Police to hold firearms amnesty across Devon
PUBLISHED: 09:00 08 November 2017
A firearms amnesty across Devon means anyone who has any unwanted firearms can hand them in without being arrested for illegal possession.
Devon and Cornwall Police is urging the public to surrender illegal or unwanted firearms without facing prosecution during a firearms amnesty.
During the amensty period, from November 13-26, those handing in firearms or ammunition will not be arrested for illegal possession at the point of surrender and they can remain anonymous.
The history of each live weapon will be checked for evidence of prior use associated with crime.
During the last firearms surrender in November 2014, Devon and Cornwall Police received 446 weapons and 15,721 rounds of ammunition.
Michelle Mounsey, firearms and explosives licensing manager for the Devon and Cornwall Police and Dorset Police Alliance, said: “We want to take out of circulation any type of firearm and ammunition, which includes guns which can still be fired, antique or unwanted collectible weapons, replica weapons, air weapons, BB guns, stun guns and ammunition that are no longer required.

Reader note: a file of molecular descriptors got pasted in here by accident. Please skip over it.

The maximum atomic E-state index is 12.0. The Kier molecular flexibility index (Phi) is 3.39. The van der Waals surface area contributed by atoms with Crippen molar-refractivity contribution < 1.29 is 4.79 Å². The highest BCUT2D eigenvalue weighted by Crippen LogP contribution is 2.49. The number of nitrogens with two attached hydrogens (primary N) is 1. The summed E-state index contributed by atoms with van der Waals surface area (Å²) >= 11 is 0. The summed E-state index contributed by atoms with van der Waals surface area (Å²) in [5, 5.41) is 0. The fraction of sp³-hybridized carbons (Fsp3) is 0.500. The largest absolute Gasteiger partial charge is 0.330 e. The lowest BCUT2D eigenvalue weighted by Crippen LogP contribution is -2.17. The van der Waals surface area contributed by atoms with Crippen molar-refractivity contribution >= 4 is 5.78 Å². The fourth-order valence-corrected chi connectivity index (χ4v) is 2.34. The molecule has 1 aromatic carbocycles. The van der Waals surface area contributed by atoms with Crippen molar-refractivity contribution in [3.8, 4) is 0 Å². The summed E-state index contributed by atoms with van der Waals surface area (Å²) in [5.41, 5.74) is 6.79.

“Remember that outside of the surrender period if police find you in possession of a firearm without a current certificate then you may be subject of court proceedings which may lead to a custodial sentence.”
Have you got any unwanted firearms?
Many firearms may be overlooked or forgotten in people’s homes.
These include trophies of war which have been inherited from a relative or even stored in the loft with the presumption that they are out of harm’s way, or guns thought to be harmless antiques. All can be handed in.
Some people may possess guns that they do not realise are held illegally.
This particularly applies to anyone who is serving or who has served a custodial sentence.
Essentially, if anyone has received a suspended/custodial or youth detention sentence of more than three months but less than three years, they cannot possess a firearm or ammunition for five years after release.
If the sentence was of three years or more, then you would become a prohibited person under the Firearms Act and can never possess any type of firearm or ammunition. This applies to antique items as well.
‘If you’re in doubt, surrender it’
Michelle added: “The message then is clear - if you have even a shadow of doubt about the legality of a weapon or ammunition that you possess we urge you to hand it in during the surrender.”
Anyone handing in firearms or ammunition during the surrender period is advised to check the opening times of their nearest participating police enquiry office.
Members of the public concerned about transporting items to participating police stations can also seek advice on how to do so by emailing email@example.com
Participating offices include Heavitree Road in Exeter and Barnstaple Police Station.